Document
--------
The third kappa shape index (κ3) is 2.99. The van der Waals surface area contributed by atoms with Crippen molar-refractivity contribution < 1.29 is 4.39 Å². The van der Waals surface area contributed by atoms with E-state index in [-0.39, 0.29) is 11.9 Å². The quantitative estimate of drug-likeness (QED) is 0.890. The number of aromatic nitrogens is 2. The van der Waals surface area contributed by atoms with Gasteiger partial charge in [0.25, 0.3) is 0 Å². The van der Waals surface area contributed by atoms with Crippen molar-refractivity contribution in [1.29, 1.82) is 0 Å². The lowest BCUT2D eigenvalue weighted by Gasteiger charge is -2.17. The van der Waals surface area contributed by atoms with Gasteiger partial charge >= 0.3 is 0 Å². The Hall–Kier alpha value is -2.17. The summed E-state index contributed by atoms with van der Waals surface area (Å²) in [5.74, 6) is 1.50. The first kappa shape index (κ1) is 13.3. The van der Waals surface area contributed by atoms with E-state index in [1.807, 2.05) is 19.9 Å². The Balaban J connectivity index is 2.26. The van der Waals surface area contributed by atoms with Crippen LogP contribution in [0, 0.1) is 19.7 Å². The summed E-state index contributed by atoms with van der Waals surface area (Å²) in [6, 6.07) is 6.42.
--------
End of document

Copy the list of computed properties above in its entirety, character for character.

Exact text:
The third kappa shape index (κ3) is 2.99. The van der Waals surface area contributed by atoms with Crippen molar-refractivity contribution < 1.29 is 4.39 Å². The van der Waals surface area contributed by atoms with E-state index in [-0.39, 0.29) is 11.9 Å². The quantitative estimate of drug-likeness (QED) is 0.890. The number of aromatic nitrogens is 2. The van der Waals surface area contributed by atoms with Gasteiger partial charge in [0.25, 0.3) is 0 Å². The van der Waals surface area contributed by atoms with Crippen molar-refractivity contribution in [1.29, 1.82) is 0 Å². The lowest BCUT2D eigenvalue weighted by Gasteiger charge is -2.17. The van der Waals surface area contributed by atoms with Gasteiger partial charge >= 0.3 is 0 Å². The Hall–Kier alpha value is -2.17. The summed E-state index contributed by atoms with van der Waals surface area (Å²) in [5.74, 6) is 1.50. The first kappa shape index (κ1) is 13.3. The van der Waals surface area contributed by atoms with E-state index in [1.807, 2.05) is 19.9 Å². The Balaban J connectivity index is 2.26. The van der Waals surface area contributed by atoms with Crippen LogP contribution in [0, 0.1) is 19.7 Å². The summed E-state index contributed by atoms with van der Waals surface area (Å²) in [6, 6.07) is 6.42.